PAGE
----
Such is a belly dancing class in an Australian adult learning center, the latest dance craze across many industrialized Western countries. In such cases, women of all sorts gather to dance and so rejoice together and reconnect to ancient goddess energies.

History of Belly Dancing
Although difficult to pinpoint its beginnings, belly dancing evolved from ancient spiritual movements that honored fertility. As the survival of our species relied on our success in reproducing, our ancestors devised rituals such as the belly dance to gain favors from the fertility goddess. The earthy, sensual movements are said to unite the body with the spirit of the Earth. This dance evolved into what the French named danse duventre, or "dance of the belly," which was first demonstrated in the United States at the Chicago World Fair in 1896 by a dancer identified only as Little Egypt. The Americans translated its French name into "belly dancing." We now associate the belly dance with Middle Eastern tradition.

This dance form has been labeled as obscene and primitive due to its subtle and not so subtle sexual overtones. Despite efforts over the ages to eradicate this body-centered, exotic dance form, the belly dance has survived to enjoy a revival with many contemporary Western women.

So what is it about the dance that has attracted a high level of interest? Multicultural influences in Western society have enabled us to experience a diversity of food, languages, and customs. In turn, this has made us more culturally sensitive and less judgmental. It is quite common for diners to be entertained by a belly dancer on a busy night in most Middle Eastern restaurants. Meanwhile, growing interest in the dance has also been linked to the increased independence of women. Belly dancing can be seen as an empowering activity for women.

Details of Belly Dancing
Belly dancing is designed specifically for the shape of the female body. The hips undulate in isolation from the rest of the body in a circular motion. The circle, a symbol of protection, represents the Great Mother Goddess in a tribal context. The hips move in the shape of the figure eight, making the movements hypnotic. Kinesiologists have recognized that figure-eight body movements that cross the center line of the body activate neurons connecting the left and right brain hemispheres. The dancer also isolates upper body movements, alternating with vibrating shimmy movements. Combined with the fluid actions carried out by the arms, belly dancing engages all parts of the body, including an internal massage of the reproductive and digestive organs. Belly dancing involves low-impact exercise, and it strengthens back muscles. Belly dancing is a healthy physical workout that suits women at all stages of their life. Furthermore, by dancing barefoot, the belly dancer connects with the Great Mother Goddess, with the Earth, and with nature.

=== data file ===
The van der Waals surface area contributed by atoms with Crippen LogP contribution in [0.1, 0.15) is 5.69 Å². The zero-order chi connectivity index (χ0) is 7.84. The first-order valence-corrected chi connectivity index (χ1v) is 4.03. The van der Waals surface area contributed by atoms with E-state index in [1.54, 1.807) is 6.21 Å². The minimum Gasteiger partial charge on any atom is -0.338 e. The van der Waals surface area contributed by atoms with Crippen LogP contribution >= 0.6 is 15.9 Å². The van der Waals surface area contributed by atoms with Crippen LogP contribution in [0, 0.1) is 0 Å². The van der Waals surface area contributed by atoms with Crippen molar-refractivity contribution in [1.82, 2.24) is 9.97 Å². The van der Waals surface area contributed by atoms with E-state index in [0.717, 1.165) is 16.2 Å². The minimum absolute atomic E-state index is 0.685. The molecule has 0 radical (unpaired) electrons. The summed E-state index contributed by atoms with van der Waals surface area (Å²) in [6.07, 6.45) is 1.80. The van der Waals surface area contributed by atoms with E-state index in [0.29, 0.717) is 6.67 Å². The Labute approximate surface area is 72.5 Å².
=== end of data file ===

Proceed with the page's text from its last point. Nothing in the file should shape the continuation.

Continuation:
This dance form has evolved over thousands of years and varies a great deal in the use of accessories. The props used, like swords, veils, candles, and even snakes, have magical and primitive roots. Some dancers use finger zills adding interest, color, and sound to the performance. Dancers apply their individuality and freedom of expression through their choice of accessories and their costume.

Even today, some traditions continue to recognize the fertility element of this dance. At an Egyptian wedding, the bride and groom often engage the services of a belly dancer. The couple places their hands on the dancer's stomach to ensure their own bounty. Interestingly, the fertility aspect of belly dancing has also emerged as a useful exercise for childbirth. Fernad Lamaze, in his childbirth classes, recommended pelvic rocking movements, similar to those in belly dancing, to shorten the duration of labor and to ease the pain of giving birth.

In a culture where slim, emaciated bodies are promoted as the paragon of feminine beauty, belly dancing is an art form that reveres the curvy female contour. Abundance in flesh is considered a bonus and belly dancers of all sizes and ages discover and enjoy confidence in displaying their shape. Women dancing together create an atmosphere of empowerment and trust. Now studied and practiced as an art form, many belly dancers in Middle Eastern restaurants, cabarets, and functions are women who have discovered a passion in keeping this ancient dance ritual alive. (pg. 286 - 288)